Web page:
Where a new heating system is not yet practical or affordable, upgrading the current boiler and hot water tank to make it more efficient is often the most advisable way forward.
Enables: Changing from a combi (combination) boiler to system with a hot water cylinder tank enables Solar Water Heating and immersion heating of water with excess renewable electricity generation.
Condensing boilers are the most efficient boiler technology. They have larger heat exchangers than other types of boilers which recovers more heat and send cooler air up the flue. If the building has a gas or oil boiler installed after 2005, or has a plastic flue, or a plastic pipe coming out of the bottom through the wall and into a drain, it is a condensing boiler. (1) If it is not a condensing boiler, consider upgrading to one. It is worth considering the generally higher maintenance costs of boilers as they get older; the longer an old boiler is kept the more it will cost compared to in previous years.
Combi (combination) boilers provide hot water directly, whereas system boilers heat water only when their programmers tell them to, then store this water in hot water cylinders. Combi boilers can be a more efficient choice than system boilers. This is because hot water cylinders are not perfectly insulated, so hot water in them cools slowly. If there is a long enough gap between heating and demand, the water will need reheating. (1)
Which boiler to upgrade to may depend on several factors, most notably:
If a building has and is retaining a hot water tank, install cylinder jackets with 80mm of insulation, and foam tube pipe insulation. These reduce heat loss from the cylinder. They are cheap, simple, and easy ways to get hot water up to temperature faster and keep it hotter for longer, saving money and emissions. Alternatively, new hot water cylinders are factory insulated and extremely efficient compared to older ones. Depending on the age of the existing cylinder it could be worth replacing it with a new better insulated one. (2, 4)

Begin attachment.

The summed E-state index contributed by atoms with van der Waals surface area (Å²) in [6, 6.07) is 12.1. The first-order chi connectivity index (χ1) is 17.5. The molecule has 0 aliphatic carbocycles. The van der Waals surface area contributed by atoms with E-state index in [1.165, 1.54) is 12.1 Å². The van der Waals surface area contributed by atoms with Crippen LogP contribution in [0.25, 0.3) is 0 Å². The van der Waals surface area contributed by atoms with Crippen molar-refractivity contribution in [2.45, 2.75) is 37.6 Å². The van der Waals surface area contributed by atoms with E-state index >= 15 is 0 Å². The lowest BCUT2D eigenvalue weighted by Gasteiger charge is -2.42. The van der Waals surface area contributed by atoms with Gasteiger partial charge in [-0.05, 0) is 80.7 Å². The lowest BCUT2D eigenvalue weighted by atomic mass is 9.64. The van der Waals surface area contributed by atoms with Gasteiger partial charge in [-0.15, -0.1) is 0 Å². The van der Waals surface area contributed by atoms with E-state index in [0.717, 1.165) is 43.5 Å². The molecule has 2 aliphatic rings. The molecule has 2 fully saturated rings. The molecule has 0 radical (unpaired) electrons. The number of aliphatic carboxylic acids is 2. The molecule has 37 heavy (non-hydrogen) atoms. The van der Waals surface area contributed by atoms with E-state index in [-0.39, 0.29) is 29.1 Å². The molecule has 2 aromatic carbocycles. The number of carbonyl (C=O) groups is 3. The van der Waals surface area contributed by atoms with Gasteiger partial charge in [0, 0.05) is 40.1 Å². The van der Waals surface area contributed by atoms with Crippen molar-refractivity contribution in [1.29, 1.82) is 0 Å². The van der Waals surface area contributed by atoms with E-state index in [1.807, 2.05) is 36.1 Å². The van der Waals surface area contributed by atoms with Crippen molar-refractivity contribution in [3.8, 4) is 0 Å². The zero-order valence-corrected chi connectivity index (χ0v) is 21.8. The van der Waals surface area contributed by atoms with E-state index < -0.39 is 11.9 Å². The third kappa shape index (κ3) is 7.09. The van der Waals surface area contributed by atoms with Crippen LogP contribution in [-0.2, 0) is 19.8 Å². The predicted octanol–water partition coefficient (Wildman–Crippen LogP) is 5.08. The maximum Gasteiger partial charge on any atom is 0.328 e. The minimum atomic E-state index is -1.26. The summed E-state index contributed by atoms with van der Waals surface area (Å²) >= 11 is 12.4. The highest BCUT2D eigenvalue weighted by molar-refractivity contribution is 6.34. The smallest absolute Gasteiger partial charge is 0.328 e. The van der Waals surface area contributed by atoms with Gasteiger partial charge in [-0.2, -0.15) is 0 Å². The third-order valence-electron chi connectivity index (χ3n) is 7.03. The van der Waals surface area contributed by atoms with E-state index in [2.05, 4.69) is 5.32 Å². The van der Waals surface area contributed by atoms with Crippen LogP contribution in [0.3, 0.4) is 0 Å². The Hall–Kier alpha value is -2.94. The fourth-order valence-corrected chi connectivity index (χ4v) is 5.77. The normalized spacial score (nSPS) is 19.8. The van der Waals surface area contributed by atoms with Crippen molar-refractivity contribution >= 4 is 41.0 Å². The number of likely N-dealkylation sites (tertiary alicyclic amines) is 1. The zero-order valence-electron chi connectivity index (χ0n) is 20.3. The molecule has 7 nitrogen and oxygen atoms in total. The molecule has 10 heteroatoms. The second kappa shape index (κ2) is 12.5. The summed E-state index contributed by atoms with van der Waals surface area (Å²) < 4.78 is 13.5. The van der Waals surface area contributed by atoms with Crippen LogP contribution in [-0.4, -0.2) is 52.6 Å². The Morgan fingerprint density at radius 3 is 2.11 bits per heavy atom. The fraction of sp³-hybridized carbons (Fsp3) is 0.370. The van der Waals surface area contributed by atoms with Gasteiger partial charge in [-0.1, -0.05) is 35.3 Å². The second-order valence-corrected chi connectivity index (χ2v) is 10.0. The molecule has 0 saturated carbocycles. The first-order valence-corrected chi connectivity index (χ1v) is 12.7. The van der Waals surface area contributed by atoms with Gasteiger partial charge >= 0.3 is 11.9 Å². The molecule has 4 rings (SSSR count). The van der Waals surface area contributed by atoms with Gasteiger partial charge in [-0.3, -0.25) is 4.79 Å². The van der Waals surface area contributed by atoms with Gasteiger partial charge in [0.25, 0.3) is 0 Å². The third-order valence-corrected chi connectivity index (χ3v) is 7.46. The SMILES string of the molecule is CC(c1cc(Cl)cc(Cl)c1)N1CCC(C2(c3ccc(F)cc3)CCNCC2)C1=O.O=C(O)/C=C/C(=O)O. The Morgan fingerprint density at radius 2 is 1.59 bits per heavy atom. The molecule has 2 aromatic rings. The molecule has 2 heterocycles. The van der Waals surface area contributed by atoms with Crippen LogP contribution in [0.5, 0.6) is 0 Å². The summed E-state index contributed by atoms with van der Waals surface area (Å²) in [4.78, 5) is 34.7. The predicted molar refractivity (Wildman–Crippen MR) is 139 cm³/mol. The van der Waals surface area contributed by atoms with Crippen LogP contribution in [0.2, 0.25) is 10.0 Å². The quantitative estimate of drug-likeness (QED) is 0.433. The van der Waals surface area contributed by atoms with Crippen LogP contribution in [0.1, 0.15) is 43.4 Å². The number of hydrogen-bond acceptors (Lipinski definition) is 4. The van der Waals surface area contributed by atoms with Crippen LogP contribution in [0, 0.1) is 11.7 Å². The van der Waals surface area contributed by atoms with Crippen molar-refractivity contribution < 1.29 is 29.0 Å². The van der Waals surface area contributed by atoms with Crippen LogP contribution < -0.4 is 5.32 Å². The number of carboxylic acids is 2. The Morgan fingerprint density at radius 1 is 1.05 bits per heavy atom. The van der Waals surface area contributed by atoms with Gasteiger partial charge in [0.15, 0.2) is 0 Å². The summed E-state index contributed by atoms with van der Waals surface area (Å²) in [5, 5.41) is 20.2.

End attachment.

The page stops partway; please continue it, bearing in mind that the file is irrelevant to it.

Replacing old radiators is another way to increase the efficiency and effectiveness of a heating system.
Radiators installed before 2000 can be up to 50% less efficient than the best new designs. These heat up faster due to lower water content, lose less heat through the back panel, and have a larger surface area.
A cheaper, if less effective, efficiency improvement for old heating systems would be the use of chemical inhibitors to reduce corrosion and the build-up of scale deposits. (2)
Radiator reflector panels are another low-cost solution. They are installed behind radiators on external walls, improving radiator efficiency by reducing the amount of heat radiated through outside walls instead of into a building. The better any installed wall insulation is, the less necessary reflector panels are. (3)
(1) Energy Saving Trust, Heating Your Home, Heating and Hot Water. Available from: https://energysavingtrust.org.uk/advice/heating-and-hot-water [Accessed 26th January 2021].
(2) Energy Saving Trust, Is Renewable Heat Right for Your Home? Available from: https://energysavingtrust.org.uk/renewable-heat-right-your-home/ [Accessed 26th January 2021].
(3) Energy Saving Trust, Heating Your Home, Boilers. Available from: https://energysavingtrust.org.uk/advice/boilers/ [Accessed 26th January 2021].
(4) Energy Saving Trust, Reducing Home Heat Loss, Insulating, Tanks, Pipes and Radiators. Available from: https://energysavingtrust.org.uk/advice/insulating-tanks-pipes-and-radiators/ [Accessed 26th January 2021].